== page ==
Over the past decade, companies across industries have digitized their operations and processes. Even now, businesses are employing artificial intelligence to streamline workflows and supply chains. As a result, today’s job seekers require specialized skills to help them stand out from the crowd.
While some colleges, universities, and training providers have modified or expanded their curriculum to meet this growing demand for digital know-how, many educators are struggling to provide the essential skills students need.
In this article, we explore the 10 key digital skills educators should offer in their portfolios to meet student and industry needs.
1. Social Media
According to a recent study, there are 2.7 billion active social media users worldwide. Of these, 2.5 billion are active users on mobile devices. These figures show a 30% increase in mobile social users in just a year which is projected to increase year on year.
The ability to understand and utilize social media effectively is a core skill every professional should have. Social media marketing goes beyond posting a tweet or Facebook update; it is about understanding the dynamic relationship between brands, influencers, and consumers. To put it simply, businesses need to reach out to customers in ways that will drive traffic to their website—or product—for potential conversion.
Social media has permeated the fabric of our society, and become the primary source of communication and information flow between content creators and consumers. Educators who recognize social media’s influence should understand the intricacies of each platform and its potential influence to maximize community engagement in order to provide graduates with valuable and applicable skills.
2. Search Engine Marketing
Beyond social media, search engine marketing (SEM) is one of the most influential disciplines that marketers have come to rely on. To put things in perspective, more than 6.5 billion SEM results are carried out each day with Google accounting for 77% of that traffic.
Students with SEM experience will be able to increase the visibility of a company’s website on a search engine (e.g., Google) primarily via paid advertising. By doing so, the business will attract valuable web traffic from the search engine results page.
By using SEM, students will be able to capture part of the 6.5 billion search traffic results. That is why marketers, Content Managers, and webmasters spend a great deal of time optimizing their websites and ad campaigns to ensure the highest conversion rates possible.
Most companies are in the business of selling products or services. It is therefore imperative that their brand is easily found online amongst their competition. Job seekers need to have a working knowledge of search marketing if they can understand the bigger context of their job function.
According to Forbes, only 22% of marketers claim that their data-driven marketing initiatives are achieving significant results. Peter Drucker, a leader in management education and often described as the founder of modern management, has this to say:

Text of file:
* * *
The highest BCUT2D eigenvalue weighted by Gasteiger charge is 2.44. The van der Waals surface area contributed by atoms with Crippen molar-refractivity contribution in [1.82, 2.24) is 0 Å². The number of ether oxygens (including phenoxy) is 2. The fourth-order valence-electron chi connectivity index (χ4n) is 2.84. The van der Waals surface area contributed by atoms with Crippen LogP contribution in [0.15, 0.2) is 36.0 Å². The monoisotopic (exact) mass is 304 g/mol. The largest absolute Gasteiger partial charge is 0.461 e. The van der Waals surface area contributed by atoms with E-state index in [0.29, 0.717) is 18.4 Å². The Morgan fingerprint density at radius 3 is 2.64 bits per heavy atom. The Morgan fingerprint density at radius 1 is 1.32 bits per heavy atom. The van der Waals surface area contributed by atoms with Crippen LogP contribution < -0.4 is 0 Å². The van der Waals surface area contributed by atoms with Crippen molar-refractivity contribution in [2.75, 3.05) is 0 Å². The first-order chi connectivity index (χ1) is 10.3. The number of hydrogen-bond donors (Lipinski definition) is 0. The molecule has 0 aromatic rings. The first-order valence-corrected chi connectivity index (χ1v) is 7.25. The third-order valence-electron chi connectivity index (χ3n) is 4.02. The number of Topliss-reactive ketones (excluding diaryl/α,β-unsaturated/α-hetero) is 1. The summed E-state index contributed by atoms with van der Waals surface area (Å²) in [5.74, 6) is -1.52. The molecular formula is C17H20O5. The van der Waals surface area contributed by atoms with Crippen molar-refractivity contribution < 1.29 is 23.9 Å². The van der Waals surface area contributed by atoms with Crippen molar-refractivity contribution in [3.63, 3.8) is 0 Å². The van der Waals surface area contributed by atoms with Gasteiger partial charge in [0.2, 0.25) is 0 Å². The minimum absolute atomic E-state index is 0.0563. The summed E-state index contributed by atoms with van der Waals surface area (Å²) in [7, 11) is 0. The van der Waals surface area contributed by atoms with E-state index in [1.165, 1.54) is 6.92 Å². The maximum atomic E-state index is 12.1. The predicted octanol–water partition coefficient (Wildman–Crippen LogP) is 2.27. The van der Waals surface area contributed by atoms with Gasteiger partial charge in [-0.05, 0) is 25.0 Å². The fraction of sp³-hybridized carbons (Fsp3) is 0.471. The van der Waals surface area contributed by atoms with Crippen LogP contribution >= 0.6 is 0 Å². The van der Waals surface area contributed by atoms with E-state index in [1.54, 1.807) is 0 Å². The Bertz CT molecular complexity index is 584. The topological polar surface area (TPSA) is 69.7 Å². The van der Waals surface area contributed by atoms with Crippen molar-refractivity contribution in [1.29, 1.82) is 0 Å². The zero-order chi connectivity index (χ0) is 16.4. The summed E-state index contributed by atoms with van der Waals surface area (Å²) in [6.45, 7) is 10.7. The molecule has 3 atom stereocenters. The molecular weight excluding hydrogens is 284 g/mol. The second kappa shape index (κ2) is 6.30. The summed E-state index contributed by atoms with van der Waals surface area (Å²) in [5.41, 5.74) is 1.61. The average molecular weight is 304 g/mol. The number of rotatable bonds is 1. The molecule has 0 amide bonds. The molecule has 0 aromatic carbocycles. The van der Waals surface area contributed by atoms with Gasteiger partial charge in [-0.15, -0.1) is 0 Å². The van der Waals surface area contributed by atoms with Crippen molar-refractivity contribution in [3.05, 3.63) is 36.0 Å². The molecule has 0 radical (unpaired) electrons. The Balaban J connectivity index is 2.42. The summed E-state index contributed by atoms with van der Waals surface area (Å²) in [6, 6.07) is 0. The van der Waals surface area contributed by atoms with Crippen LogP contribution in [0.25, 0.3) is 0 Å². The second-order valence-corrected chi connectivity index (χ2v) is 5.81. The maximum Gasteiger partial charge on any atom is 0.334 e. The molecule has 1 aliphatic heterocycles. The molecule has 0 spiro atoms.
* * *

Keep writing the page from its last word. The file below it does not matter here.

“If you can’t measure it, you can’t manage it.”
Data analytics essentially allows students to make educated and data-driven decisions in their roles. Numbers define whether a campaign was successful, and by what percentage. The key to analytics is knowing what data to collect and measure in order to improve the next campaign. Companies do not want to waste valuable marketing dollars based on trends or gut instincts. It’s all about maximizing each campaign’s effectiveness and optimize the return on investment.
Analytics typically go hand-in-hand with SEM. These two complementary skills work together to ensure a business understands what consumers want, and how best to attract and retain their attention.
4. Content Marketing
Content comes in many forms – blog posts, videos, podcasts, infographics, even social media status updates.
Marketers may spend their time optimizing keywords and advertising campaigns, but the content is still king. After all, a website or social media page is driven by its content and without it, customers have no way of understanding the benefits of a product or service.
Content is crucial in driving brand awareness and can establish brands or influencers as thought leaders. Therefore new hires need to understand the importance of creating not just content, but content that is relevant to keyword research and optimizing them in a strategy.
One of the best ways to obtain and retain leads is via a tried and tested method: email.
Email is one of the oldest forms of direct marketing and still packs a punch in customer acquisition and retention. From startups to multi-national corporations, email helps launch many successful campaigns.
But make no mistake, email marketing is an art form in itself. An experienced digital marketer knows that each funnel stage has to be carefully planned. From the signup page—including its placement on a website—to the first welcome email, every step needs to be optimized in order to attract and retain users and build engagement.